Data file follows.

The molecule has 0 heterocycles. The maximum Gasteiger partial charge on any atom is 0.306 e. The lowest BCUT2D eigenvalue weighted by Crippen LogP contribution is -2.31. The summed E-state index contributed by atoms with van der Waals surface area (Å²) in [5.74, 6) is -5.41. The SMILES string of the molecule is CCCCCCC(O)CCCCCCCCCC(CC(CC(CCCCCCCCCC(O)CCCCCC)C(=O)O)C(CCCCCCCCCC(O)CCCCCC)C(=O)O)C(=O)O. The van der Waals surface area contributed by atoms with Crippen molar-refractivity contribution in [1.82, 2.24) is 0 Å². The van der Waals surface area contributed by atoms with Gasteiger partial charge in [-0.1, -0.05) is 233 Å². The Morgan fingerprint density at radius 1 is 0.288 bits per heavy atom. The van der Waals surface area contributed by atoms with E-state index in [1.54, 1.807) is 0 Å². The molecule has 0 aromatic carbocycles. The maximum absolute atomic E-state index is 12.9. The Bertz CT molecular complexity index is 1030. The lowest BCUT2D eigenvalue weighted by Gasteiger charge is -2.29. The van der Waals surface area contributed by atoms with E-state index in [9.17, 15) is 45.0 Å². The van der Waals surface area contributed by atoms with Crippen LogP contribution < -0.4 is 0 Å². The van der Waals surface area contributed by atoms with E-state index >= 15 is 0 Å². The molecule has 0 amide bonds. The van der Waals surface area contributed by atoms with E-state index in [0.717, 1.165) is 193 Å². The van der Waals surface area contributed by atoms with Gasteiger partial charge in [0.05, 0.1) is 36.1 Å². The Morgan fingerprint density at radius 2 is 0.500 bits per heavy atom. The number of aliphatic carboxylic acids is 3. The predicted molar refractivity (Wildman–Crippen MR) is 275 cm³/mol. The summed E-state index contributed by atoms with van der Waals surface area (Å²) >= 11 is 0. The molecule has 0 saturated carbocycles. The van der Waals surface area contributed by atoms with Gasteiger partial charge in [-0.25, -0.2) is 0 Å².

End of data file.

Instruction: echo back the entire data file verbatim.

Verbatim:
The molecule has 0 heterocycles. The maximum Gasteiger partial charge on any atom is 0.306 e. The lowest BCUT2D eigenvalue weighted by Crippen LogP contribution is -2.31. The summed E-state index contributed by atoms with van der Waals surface area (Å²) in [5.74, 6) is -5.41. The SMILES string of the molecule is CCCCCCC(O)CCCCCCCCCC(CC(CC(CCCCCCCCCC(O)CCCCCC)C(=O)O)C(CCCCCCCCCC(O)CCCCCC)C(=O)O)C(=O)O. The van der Waals surface area contributed by atoms with Crippen molar-refractivity contribution in [1.82, 2.24) is 0 Å². The van der Waals surface area contributed by atoms with Gasteiger partial charge in [-0.1, -0.05) is 233 Å². The Morgan fingerprint density at radius 1 is 0.288 bits per heavy atom. The van der Waals surface area contributed by atoms with E-state index in [1.54, 1.807) is 0 Å². The molecule has 0 aromatic carbocycles. The maximum absolute atomic E-state index is 12.9. The Bertz CT molecular complexity index is 1030. The lowest BCUT2D eigenvalue weighted by Gasteiger charge is -2.29. The van der Waals surface area contributed by atoms with E-state index in [9.17, 15) is 45.0 Å². The van der Waals surface area contributed by atoms with Crippen LogP contribution < -0.4 is 0 Å². The van der Waals surface area contributed by atoms with E-state index >= 15 is 0 Å². The molecule has 0 amide bonds. The van der Waals surface area contributed by atoms with E-state index in [0.717, 1.165) is 193 Å². The van der Waals surface area contributed by atoms with Gasteiger partial charge in [0.05, 0.1) is 36.1 Å². The Morgan fingerprint density at radius 2 is 0.500 bits per heavy atom. The number of aliphatic carboxylic acids is 3. The predicted molar refractivity (Wildman–Crippen MR) is 275 cm³/mol. The summed E-state index contributed by atoms with van der Waals surface area (Å²) >= 11 is 0. The molecule has 0 saturated carbocycles. The van der Waals surface area contributed by atoms with Gasteiger partial charge in [-0.25, -0.2) is 0 Å².